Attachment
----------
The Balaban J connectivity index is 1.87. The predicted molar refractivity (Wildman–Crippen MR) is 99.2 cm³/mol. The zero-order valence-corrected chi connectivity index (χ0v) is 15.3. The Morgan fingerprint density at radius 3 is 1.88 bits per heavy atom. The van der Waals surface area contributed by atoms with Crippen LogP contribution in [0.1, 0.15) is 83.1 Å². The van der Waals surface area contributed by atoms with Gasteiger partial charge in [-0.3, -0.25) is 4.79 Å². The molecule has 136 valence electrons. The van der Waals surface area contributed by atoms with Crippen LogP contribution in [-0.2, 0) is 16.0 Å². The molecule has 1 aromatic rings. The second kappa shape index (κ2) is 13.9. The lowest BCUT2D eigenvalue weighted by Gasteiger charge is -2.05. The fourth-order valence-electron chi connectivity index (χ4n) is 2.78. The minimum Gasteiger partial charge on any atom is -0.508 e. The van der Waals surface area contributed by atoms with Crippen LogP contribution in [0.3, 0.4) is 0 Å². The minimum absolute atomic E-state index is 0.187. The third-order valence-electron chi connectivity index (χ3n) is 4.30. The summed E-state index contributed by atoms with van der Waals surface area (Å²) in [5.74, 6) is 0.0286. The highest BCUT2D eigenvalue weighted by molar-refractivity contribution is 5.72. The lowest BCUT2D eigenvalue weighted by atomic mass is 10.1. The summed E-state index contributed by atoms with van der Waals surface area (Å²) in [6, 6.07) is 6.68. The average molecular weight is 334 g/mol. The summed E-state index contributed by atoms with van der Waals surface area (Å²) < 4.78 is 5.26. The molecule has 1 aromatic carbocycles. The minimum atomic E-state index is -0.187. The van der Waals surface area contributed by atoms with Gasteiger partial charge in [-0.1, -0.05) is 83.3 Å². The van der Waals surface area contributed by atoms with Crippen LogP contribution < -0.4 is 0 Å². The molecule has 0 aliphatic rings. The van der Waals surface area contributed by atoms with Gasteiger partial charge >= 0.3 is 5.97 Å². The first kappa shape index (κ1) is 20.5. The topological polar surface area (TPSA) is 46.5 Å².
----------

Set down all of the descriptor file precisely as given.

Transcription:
The Balaban J connectivity index is 1.87. The predicted molar refractivity (Wildman–Crippen MR) is 99.2 cm³/mol. The zero-order valence-corrected chi connectivity index (χ0v) is 15.3. The Morgan fingerprint density at radius 3 is 1.88 bits per heavy atom. The van der Waals surface area contributed by atoms with Crippen LogP contribution in [0.1, 0.15) is 83.1 Å². The van der Waals surface area contributed by atoms with Gasteiger partial charge in [-0.3, -0.25) is 4.79 Å². The molecule has 136 valence electrons. The van der Waals surface area contributed by atoms with Crippen LogP contribution in [-0.2, 0) is 16.0 Å². The molecule has 1 aromatic rings. The second kappa shape index (κ2) is 13.9. The lowest BCUT2D eigenvalue weighted by Gasteiger charge is -2.05. The fourth-order valence-electron chi connectivity index (χ4n) is 2.78. The minimum Gasteiger partial charge on any atom is -0.508 e. The van der Waals surface area contributed by atoms with Crippen LogP contribution in [0.3, 0.4) is 0 Å². The minimum absolute atomic E-state index is 0.187. The third-order valence-electron chi connectivity index (χ3n) is 4.30. The summed E-state index contributed by atoms with van der Waals surface area (Å²) in [5.74, 6) is 0.0286. The highest BCUT2D eigenvalue weighted by molar-refractivity contribution is 5.72. The lowest BCUT2D eigenvalue weighted by atomic mass is 10.1. The summed E-state index contributed by atoms with van der Waals surface area (Å²) in [6, 6.07) is 6.68. The average molecular weight is 334 g/mol. The summed E-state index contributed by atoms with van der Waals surface area (Å²) < 4.78 is 5.26. The molecule has 1 aromatic carbocycles. The minimum atomic E-state index is -0.187. The van der Waals surface area contributed by atoms with Gasteiger partial charge in [-0.1, -0.05) is 83.3 Å². The van der Waals surface area contributed by atoms with Crippen LogP contribution < -0.4 is 0 Å². The molecule has 0 aliphatic rings. The van der Waals surface area contributed by atoms with Gasteiger partial charge >= 0.3 is 5.97 Å². The first kappa shape index (κ1) is 20.5. The topological polar surface area (TPSA) is 46.5 Å².